Exploring Grief Dreams: 10 Common Questions Answered
by Joshua Black, Ph.D.

man sitting at beach

When my dad died suddenly in 2008, I became depressed. Three months later I had a dream of him (which I now call a grief dream). The dream changed my grief in ways I still don’t fully understand.

In my dream, my father was on the other side of my bedroom and he looked healthy. He actually looked far healthier than he ever had before, and he had a peace about him that I never witnessed in waking life. I walked up to him and said that I loved him and that I would miss him (acknowledging his death). We hugged, and then I woke up. When I woke up, I just sat on the edge of my bed in wonder as to what just happened. What was that? I could feel that I had changed inside, as I felt the colour come back to my life. The change happened inside me, it wasn’t based on me interpreting the dream. Whatever happened that morning, my love of grief dreams was born.

After I finished my undergraduate degree, I started to provide volunteer bereavement support at a local hospice. The bereaved kept asking questions about dreams of the deceased that I didn’t have any answers for. When I investigated the scientific literature on the topic, I was shocked to find that research on it was pretty much non-existent. That is when I decided to go back to school and research this topic in both my M.A. and Ph.D. (in psychology) to help those who had questions. Below are answers to common questions on grief dreams:

  1. What kinds of dreams might I have after my loved one has died?

There are three forms of grief dreams (dreams after loss):
1. Dreams that don’t have the deceased present or mention them. The dream may be addressing feelings of the loss (e.g., running by a mountain and it collapses on you, searching for something and not finding it).
2. Dreams that don’t have the deceased present, but they are mentioned or symbolized (e.g., a character in the dream talks about the deceased, visiting the hospital where the deceased died).
3. Dreams that have the deceased present in the dream (e.g., in human form or in another form). In terms of this third form, the deceased is usually physically present in the dream, but they may sometimes use a device to speak to the dreamer (e.g., a telephone).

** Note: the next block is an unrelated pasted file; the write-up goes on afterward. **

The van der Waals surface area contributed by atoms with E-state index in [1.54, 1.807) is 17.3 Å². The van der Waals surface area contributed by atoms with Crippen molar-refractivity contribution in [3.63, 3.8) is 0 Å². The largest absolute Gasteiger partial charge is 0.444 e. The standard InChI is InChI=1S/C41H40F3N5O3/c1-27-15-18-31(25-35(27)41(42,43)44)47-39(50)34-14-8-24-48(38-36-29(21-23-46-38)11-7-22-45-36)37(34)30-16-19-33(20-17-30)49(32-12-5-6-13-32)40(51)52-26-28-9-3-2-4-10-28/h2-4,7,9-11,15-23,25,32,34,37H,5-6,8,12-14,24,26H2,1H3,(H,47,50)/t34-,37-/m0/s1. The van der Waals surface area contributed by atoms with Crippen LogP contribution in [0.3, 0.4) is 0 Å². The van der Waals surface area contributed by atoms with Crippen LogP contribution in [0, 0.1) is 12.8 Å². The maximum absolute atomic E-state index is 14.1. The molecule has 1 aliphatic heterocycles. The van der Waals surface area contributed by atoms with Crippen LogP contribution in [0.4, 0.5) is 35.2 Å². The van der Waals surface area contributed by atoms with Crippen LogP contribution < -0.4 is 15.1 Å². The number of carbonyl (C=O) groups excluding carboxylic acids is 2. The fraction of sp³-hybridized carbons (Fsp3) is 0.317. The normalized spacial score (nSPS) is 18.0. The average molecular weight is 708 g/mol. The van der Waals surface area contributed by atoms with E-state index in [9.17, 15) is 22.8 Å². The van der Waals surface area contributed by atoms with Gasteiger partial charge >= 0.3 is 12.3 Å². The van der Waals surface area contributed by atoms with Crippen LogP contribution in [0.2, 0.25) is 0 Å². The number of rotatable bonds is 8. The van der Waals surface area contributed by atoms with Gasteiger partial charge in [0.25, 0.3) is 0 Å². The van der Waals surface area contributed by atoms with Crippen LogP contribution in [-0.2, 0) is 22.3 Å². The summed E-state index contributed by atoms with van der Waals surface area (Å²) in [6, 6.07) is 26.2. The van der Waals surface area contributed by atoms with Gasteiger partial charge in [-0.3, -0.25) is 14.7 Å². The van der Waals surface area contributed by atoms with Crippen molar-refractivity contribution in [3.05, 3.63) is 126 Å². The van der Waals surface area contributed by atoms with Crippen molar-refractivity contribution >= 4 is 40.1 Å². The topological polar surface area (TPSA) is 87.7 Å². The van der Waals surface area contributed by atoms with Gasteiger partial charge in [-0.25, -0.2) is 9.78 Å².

1. Is it common to dream of your loved one after loss?

    There is limited research on the topic, but my research suggests it is very common for people to have at least one dream. For example, I have found that 86% of partners (after partner loss) had at least one dream of the deceased within the first year to two years after loss. Dreaming of the deceased seems to be a common experience for those with losses categorized as disenfranchised too (e.g., pregnancy loss and pet loss). Research I have done after pregnancy loss found 57% of birth mothers/partners had at least one dream of the deceased, and after pet loss 78% of dog/cat owners had at least one dream of the deceased.

    I have heard from people that it sometimes only took a month before they remembered a dream of their loved one, while others report it took years. The frequency of these dreams of the deceased varies widely from person to person. Some people only have one their entire life, while others can have them monthly—and some have none.

  2. Are there common themes of dreams of the deceased?

    In my research, I have found that there are many different themes that can occur with dreams of the deceased. Two common positive themes are: 1) seeing the deceased healthy and/or happy, and 2) the deceased acting or speaking in a way that was comforting. Two common negative themes are: 1) seeing the deceased dead, dying, or suffering from illness, and 2) the deceased acting or speaking in a way that was upsetting. Positive themed dreams of the deceased appear to be more common after a loss than negative ones.

  3. Do children have dreams of the deceased?

    Yes, it is common for children to have at least one dream of the deceased. They can have similar grief dreams as adults, but the major difference is how they interpret these experiences. This is why it is important to ask them about what dreams they may be having and how they feel about those experiences.

  4. Why am I having negative dreams of my loved one?

    Negative dreams of your loved one are common after loss. Dream research has shown that dreams represent our waking life. If you’re happy during the day, you are more likely to have positive dreams. If you’re sad during the day, you are more likely to have negative dreams. After loss, you are experiencing many negative emotions and can expect many of your dreams to reflect that. In my experience, many people who have negative dreams of the deceased are having issues with their unresolved anger or guilt. Additionally, the death may have been traumatic and they may be reliving that traumatic event (e.g., seeing their loved one dying again). My research supports these links (unresolved anger/blame and trauma symptoms) to distressing dream content. If you work through your trauma or grief issues (I recommend seeing a professional), your dreams of the deceased should change to something more positive. Additionally, there are other ways to reduce negative dream, such as dream re-scripting.